Pilar Abel, a tarot-card reader, wants a court to recognize her as Salvador Dalí’s daughter — and perhaps grant her a share of the hundreds of millions of euros worth of paintings he bequeathed to Spain.

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GIRONA, Spain — Salvador Dalí led the kind of eccentric and sensational lifestyle that might have been expected of one of the greatest surrealist painters.

A quarter century after Dalí’s death, however, Pilar Abel, a tarot-card reader, is determined to add another twist to Dalí’s story. She wants a court to recognize her as his daughter — and perhaps grant her a share of the hundreds of millions of euros worth of paintings Dalí bequeathed to the Spanish state upon his death in 1989.

According to Abel’s paternity lawsuit, filed in a Madrid court in March, her mother had a “clandestine love affair” with the painter in the 1950s in Port Lligat, the fishing village where Dalí and his Russian-born wife, Gala, built their waterfront house.

Abel’s mother, Antonia Martínez de Haro, spent several summers in the village, working mostly as a nanny for families living near Dalí’s home.

Abel, 59, said in an interview that after her mother became pregnant, she quickly married another man and had two more children with him. Abel said she was first told by her grandmother that Dalí was her real father when she was 8.

She then waited until about seven years ago to confront her mother about whether Dalí was her father. “She told me yes, but that she didn’t want to throw stones on her own grave,” Abel said.

Dalí died seven years after Gala, with whom he had an unorthodox and childless relationship, which included Gala’s moving to a castle overlooking Púbol, a Catalan village, and granting Dalí the right to visit her there only by written invitation.

In bringing the suit now, Abel said she wanted recognition as Dalí’s daughter and “after that, whatever corresponds to me.” Abel’s lawsuit names the Spanish state and the foundation that was set up to administer Dalí’s estate.

Her lawyer said he had not worked out her possible financial claim, but said Spain inherited Dalí paintings that were reported to be worth about 300 million euros, or nearly $325 million.

Spain’s Culture Ministry said it could not discuss the financial value of Dalí’s bequest, which a spokeswoman instead called “an asset of extraordinary cultural value.” The foundation said it had no comment on the paternity suit.

Abel said she got a former assistant and biographer of Dalí, Robert Descharnes, to help her carry out DNA testing to confirm Dalí’s paternity in 2007, but complained in the interview that she had never received the test results.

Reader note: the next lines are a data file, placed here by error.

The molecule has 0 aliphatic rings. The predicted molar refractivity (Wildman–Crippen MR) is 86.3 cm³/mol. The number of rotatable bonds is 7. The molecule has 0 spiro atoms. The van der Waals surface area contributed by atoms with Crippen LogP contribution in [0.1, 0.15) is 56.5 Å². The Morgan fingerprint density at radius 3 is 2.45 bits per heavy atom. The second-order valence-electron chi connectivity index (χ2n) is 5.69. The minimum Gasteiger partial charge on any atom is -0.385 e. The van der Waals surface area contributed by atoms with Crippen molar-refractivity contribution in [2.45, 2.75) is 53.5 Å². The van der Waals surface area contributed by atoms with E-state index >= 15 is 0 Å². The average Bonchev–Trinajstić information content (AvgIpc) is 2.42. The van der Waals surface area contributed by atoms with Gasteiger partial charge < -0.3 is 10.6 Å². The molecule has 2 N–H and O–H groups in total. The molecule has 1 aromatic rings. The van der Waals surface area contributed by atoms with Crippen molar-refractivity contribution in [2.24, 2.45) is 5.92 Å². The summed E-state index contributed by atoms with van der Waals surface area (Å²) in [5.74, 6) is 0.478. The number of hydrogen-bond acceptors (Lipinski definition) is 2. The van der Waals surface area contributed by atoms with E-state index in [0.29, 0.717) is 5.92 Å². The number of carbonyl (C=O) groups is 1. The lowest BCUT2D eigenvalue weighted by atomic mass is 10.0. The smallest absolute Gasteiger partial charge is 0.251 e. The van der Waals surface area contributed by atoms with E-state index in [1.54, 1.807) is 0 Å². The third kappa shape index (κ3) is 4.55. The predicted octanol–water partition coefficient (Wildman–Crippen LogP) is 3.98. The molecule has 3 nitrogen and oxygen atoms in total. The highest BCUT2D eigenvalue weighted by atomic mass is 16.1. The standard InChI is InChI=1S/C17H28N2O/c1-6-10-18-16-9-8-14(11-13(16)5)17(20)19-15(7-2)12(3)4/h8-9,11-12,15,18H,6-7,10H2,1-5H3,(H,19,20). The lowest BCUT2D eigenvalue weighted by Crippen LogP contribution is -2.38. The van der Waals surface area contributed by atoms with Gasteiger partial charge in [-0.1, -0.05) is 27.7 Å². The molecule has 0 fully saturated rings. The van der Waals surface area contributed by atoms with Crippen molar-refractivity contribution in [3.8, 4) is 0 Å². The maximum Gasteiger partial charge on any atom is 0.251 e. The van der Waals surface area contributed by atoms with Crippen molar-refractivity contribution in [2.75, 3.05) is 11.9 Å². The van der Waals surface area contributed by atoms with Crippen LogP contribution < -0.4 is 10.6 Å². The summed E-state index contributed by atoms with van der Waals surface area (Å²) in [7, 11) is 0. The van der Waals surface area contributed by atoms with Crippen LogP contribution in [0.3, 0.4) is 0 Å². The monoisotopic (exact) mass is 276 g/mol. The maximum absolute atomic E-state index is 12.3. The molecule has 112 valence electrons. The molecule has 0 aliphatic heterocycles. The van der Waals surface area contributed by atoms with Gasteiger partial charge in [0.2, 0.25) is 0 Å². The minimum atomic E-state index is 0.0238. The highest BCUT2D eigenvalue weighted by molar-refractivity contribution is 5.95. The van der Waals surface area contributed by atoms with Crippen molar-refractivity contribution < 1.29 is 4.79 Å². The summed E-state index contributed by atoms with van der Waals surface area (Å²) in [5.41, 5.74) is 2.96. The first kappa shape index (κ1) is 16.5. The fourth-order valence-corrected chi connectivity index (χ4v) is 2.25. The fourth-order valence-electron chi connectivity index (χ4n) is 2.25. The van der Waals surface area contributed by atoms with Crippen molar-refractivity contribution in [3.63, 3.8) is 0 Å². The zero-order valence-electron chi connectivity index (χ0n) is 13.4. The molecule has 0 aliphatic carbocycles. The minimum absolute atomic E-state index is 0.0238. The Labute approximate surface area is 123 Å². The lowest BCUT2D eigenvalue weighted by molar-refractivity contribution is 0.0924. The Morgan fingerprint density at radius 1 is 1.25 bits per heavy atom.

The test was handled by an American toxicologist, Michael Rieders, who said by phone that Descharnes had initially approached him to see whether DNA testing could be used to help authenticate some of Dalí’s paintings.

Rieders said the test did not yield conclusive evidence that Dalí had fathered a daughter.

The test relied on nasal gastric tubes that had been used to feed Dalí after he was hospitalized following a fire in 1984 in the Púbol castle, during which Descharnes pulled him out of his burning bedroom.

Using such tubes, Rieders said, amounted to relying on “a secondary source” for DNA sampling. For a conclusive test, he suggested, the Spanish authorities would have to grant access to Dalí’s remains.

Francesc Bueno Celdrán, Abel’s lawyer, argued that, if necessary for DNA testing, the court should demand that Dalí’s body be exhumed.

The painter was buried in a crypt below the theater of his hometown, Figueres, which Dalí helped convert into his museum and one of Catalonia’s major tourism destinations.

As he grew older and particularly after Gala’s death, Dalí suffered severe bouts of depression. However, Bueno Celdrán insisted that the alleged affair between Dalí and Abel’s mother took place “long before the more incoherent, unstable and degenerate period of his life.”

Abel said that her mother, 86, had Alzheimer’s disease, which now made it very hard to speak with her. Still, Bueno Celdrán suggested her mother might be able to testify in court “in one of her moments of lucidity.”

Abel, a divorced mother of four girls, said she worked as a freelance parapsychologist, including at a health treatment spa near Girona. One of her main interests, she said, was to read tarot cards.

Asked whether the cards had also helped confirm Dalí’s fatherhood, she said: “I don’t read my own cards but those of others.” However, she added, “My heart says the answer is a clear ‘yes.’ ”